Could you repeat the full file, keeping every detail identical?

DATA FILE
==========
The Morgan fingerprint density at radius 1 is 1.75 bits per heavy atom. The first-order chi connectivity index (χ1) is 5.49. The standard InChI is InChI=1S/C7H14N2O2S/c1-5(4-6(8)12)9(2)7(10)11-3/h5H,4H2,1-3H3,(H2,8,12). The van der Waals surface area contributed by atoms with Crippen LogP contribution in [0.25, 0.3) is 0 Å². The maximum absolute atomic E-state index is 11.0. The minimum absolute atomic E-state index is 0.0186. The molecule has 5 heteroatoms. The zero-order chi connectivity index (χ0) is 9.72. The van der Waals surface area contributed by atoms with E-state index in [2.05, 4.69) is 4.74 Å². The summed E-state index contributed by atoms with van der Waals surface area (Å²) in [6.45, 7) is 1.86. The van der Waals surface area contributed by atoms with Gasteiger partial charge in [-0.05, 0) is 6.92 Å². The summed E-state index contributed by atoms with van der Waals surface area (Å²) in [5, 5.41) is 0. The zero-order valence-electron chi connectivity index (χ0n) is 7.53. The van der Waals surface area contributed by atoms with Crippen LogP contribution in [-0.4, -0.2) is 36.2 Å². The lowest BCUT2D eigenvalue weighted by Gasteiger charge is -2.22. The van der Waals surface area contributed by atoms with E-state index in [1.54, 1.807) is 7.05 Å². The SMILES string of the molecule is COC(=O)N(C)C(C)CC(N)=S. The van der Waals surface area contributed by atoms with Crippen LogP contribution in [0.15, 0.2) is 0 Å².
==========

The Morgan fingerprint density at radius 1 is 1.75 bits per heavy atom. The first-order chi connectivity index (χ1) is 5.49. The standard InChI is InChI=1S/C7H14N2O2S/c1-5(4-6(8)12)9(2)7(10)11-3/h5H,4H2,1-3H3,(H2,8,12). The van der Waals surface area contributed by atoms with Crippen LogP contribution in [0.25, 0.3) is 0 Å². The maximum absolute atomic E-state index is 11.0. The minimum absolute atomic E-state index is 0.0186. The molecule has 5 heteroatoms. The zero-order chi connectivity index (χ0) is 9.72. The van der Waals surface area contributed by atoms with E-state index in [2.05, 4.69) is 4.74 Å². The summed E-state index contributed by atoms with van der Waals surface area (Å²) in [6.45, 7) is 1.86. The van der Waals surface area contributed by atoms with Gasteiger partial charge in [-0.05, 0) is 6.92 Å². The summed E-state index contributed by atoms with van der Waals surface area (Å²) in [5, 5.41) is 0. The zero-order valence-electron chi connectivity index (χ0n) is 7.53. The van der Waals surface area contributed by atoms with Crippen LogP contribution in [-0.4, -0.2) is 36.2 Å². The lowest BCUT2D eigenvalue weighted by Gasteiger charge is -2.22. The van der Waals surface area contributed by atoms with E-state index in [1.54, 1.807) is 7.05 Å². The SMILES string of the molecule is COC(=O)N(C)C(C)CC(N)=S. The van der Waals surface area contributed by atoms with Crippen LogP contribution in [0.15, 0.2) is 0 Å².